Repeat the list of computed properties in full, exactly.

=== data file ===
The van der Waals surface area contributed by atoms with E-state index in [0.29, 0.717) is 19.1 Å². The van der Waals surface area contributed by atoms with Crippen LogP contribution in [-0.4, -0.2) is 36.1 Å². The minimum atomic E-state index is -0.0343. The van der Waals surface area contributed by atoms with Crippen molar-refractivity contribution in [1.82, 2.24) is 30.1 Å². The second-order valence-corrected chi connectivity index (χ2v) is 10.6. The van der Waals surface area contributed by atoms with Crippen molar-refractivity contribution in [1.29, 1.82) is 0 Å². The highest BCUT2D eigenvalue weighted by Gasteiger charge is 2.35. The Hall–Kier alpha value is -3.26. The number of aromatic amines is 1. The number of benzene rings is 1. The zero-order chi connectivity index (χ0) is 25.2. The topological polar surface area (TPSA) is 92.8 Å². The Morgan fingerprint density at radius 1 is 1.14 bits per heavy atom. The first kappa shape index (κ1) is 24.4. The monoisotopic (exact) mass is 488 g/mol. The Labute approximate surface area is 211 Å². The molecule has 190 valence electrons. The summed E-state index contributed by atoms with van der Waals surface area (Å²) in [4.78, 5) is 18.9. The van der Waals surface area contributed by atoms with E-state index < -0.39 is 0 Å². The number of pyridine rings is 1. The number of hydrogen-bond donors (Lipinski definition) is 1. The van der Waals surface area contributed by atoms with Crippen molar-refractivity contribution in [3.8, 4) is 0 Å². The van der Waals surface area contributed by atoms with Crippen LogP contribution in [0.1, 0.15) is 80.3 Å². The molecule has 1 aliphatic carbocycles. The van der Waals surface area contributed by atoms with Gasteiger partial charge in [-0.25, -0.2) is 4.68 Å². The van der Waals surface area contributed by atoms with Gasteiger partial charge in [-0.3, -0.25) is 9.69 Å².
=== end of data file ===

The van der Waals surface area contributed by atoms with E-state index in [0.29, 0.717) is 19.1 Å². The van der Waals surface area contributed by atoms with Crippen LogP contribution in [-0.4, -0.2) is 36.1 Å². The minimum atomic E-state index is -0.0343. The van der Waals surface area contributed by atoms with Crippen molar-refractivity contribution in [1.82, 2.24) is 30.1 Å². The second-order valence-corrected chi connectivity index (χ2v) is 10.6. The van der Waals surface area contributed by atoms with Crippen molar-refractivity contribution in [1.29, 1.82) is 0 Å². The highest BCUT2D eigenvalue weighted by Gasteiger charge is 2.35. The Hall–Kier alpha value is -3.26. The number of aromatic amines is 1. The number of benzene rings is 1. The zero-order chi connectivity index (χ0) is 25.2. The topological polar surface area (TPSA) is 92.8 Å². The Morgan fingerprint density at radius 1 is 1.14 bits per heavy atom. The first kappa shape index (κ1) is 24.4. The monoisotopic (exact) mass is 488 g/mol. The Labute approximate surface area is 211 Å². The molecule has 190 valence electrons. The summed E-state index contributed by atoms with van der Waals surface area (Å²) in [4.78, 5) is 18.9. The van der Waals surface area contributed by atoms with E-state index < -0.39 is 0 Å². The number of pyridine rings is 1. The number of hydrogen-bond donors (Lipinski definition) is 1. The van der Waals surface area contributed by atoms with Crippen molar-refractivity contribution in [3.8, 4) is 0 Å². The van der Waals surface area contributed by atoms with Crippen LogP contribution in [0.1, 0.15) is 80.3 Å². The molecule has 1 aliphatic carbocycles. The van der Waals surface area contributed by atoms with Gasteiger partial charge in [-0.25, -0.2) is 4.68 Å². The van der Waals surface area contributed by atoms with Gasteiger partial charge in [-0.3, -0.25) is 9.69 Å².